The Skilled Regional Sponsored visa (Subclass 489) is a provisional work visa for individuals who have the qualifications and skills required to address Australia’s skill shortage, but cannot meet the pass mark required to obtain a Skilled Independent visa.
Skilled Regional Sponsored visa (Subclass 489) applicants are required to obtain a minimum of 60 points on a points assessment and must either obtain sponsorship from an eligible relative living in a Specified Regional Area of Australia or nomination from a participating State or Territory government.
The assessment is such that applicants are required to be under 50 years of age and be able to demonstrate that they possess a qualification or the skills of an occupation on the Skilled Occupation List (SOL).
Applicants for an Australian Skilled Regional Sponsored visa (Subclass 489) must be prepared to live for two years and work for at least twelve months in a Specified Regional Area of Australia. A Skilled Regional Sponsored visa (Subclass 489) is valid for up to four years and provides a pathway to permanent residence.
Employers seeking to sponsor or hire foreign workers can sign up for Australian Corporate Visa Services.
Australian Skilled Regional Sponsored Visa (Subclass 489) Basic Requirements
In order to satisfy labour market shortages, the Department of Immigration and Border Protection (DIBP) has set specific basic requirements for people who are interested in applying under the Skilled Migration Stream.
To qualify for skilled migration, applicants (or their partner) must be able to satisfy the basic visa requirements related to age, English language ability, occupation, skills, qualification, health and character. In addition, applicants for a Skilled Regional Sponsored visa (Subclass 489) must obtain sponsorship from a participating State or Territory government and pass a points test. Points can be claimed in areas related to age, English language ability, specific work experience, spouse skills and other bonus categories.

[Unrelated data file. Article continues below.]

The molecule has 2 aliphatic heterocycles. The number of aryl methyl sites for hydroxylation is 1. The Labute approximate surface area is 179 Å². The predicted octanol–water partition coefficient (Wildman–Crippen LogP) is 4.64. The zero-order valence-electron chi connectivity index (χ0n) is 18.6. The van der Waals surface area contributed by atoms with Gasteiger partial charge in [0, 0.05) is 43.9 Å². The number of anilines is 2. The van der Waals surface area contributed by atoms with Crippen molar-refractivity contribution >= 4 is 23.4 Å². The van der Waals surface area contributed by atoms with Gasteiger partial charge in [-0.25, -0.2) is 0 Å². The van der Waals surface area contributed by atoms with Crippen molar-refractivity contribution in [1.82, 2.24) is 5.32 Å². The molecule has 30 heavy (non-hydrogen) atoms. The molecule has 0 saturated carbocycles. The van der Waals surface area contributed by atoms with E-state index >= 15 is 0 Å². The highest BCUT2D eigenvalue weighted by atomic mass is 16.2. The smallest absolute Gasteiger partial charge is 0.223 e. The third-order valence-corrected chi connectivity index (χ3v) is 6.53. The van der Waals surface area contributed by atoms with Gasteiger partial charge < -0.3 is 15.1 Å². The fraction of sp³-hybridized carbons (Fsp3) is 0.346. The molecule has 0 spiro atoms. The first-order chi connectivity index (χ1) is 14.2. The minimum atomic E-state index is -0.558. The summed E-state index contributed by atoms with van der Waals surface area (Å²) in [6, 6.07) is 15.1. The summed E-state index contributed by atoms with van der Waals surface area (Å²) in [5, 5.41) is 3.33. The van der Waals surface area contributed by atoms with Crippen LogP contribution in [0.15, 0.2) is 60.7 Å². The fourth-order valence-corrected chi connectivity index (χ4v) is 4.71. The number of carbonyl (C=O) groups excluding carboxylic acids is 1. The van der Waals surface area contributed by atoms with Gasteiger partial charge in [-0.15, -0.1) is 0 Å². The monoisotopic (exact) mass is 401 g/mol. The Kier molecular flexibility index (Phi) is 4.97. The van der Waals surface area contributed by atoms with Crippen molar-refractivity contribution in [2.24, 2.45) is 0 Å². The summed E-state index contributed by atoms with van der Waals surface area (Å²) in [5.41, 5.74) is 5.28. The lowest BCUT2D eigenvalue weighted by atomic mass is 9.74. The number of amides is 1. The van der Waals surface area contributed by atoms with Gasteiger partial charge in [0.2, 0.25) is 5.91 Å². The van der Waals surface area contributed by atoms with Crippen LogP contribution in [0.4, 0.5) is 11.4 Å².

The current pass mark for the Skilled Regional Sponsored visa (Subclass 489) is 60 points.
To be sponsored by a relative, an applicant’s relative must live in a Specified Regional Area of Australia* and be either:
- an Australian citizen;
- an Australian permanent resident; or
- an eligible New Zealand citizen.
The applicant (or their spouse) must be related to their sponsor as either:
- a non-dependent child – including a natural, adoptive or step-child;
- a parent – including adoptive or step-parent;
- a brother or sister – including adoptive or step-siblings;
- a niece or nephew – including adoptive or step-niece or nephew; or
- an aunt or uncle – including adoptive or step-aunt or uncle.
*The definition of Specified Regional Area of Australia depends on whether the applicant is sponsored by a relative or nominated by a State or Territory government. As a general indication, the following areas are considered regional:
- New South Wales – everywhere except Sydney, Newcastle, the Central Coast and Wollongong;
- Northern Territory – everywhere;
- Queensland – everywhere except the greater Brisbane area and the Gold Coast;
- South Australia – everywhere;
- Tasmania – everywhere;
- Victoria – everywhere except the Melbourne metropolitan area; and
- Western Australia – everywhere.
To be nominated by a State or Territory government, applicants must satisfy specific criteria, as set by the particular State or Territory. These may include:
- having an occupation on the skills shortage list in that State or Territory; or
- demonstrating specialised skills in an area of need.
On 1 July 2012, the skilled migration program switched to a new online system called “SkillSelect” which will require prospective skilled migrants to submit an Expression of Interest (EOI). Once an EOI is submitted, these details can be viewed by Australian employers, state and territory governments and by the Australian Government who have the ability to extend an invitation to lodge a visa application.
There is no guarantee that submitting an EOI will result in an invitation to apply for a visa. If an invitation is received, there will be a prescribed timeframe within which the visa application must then be formally lodged with DIBP.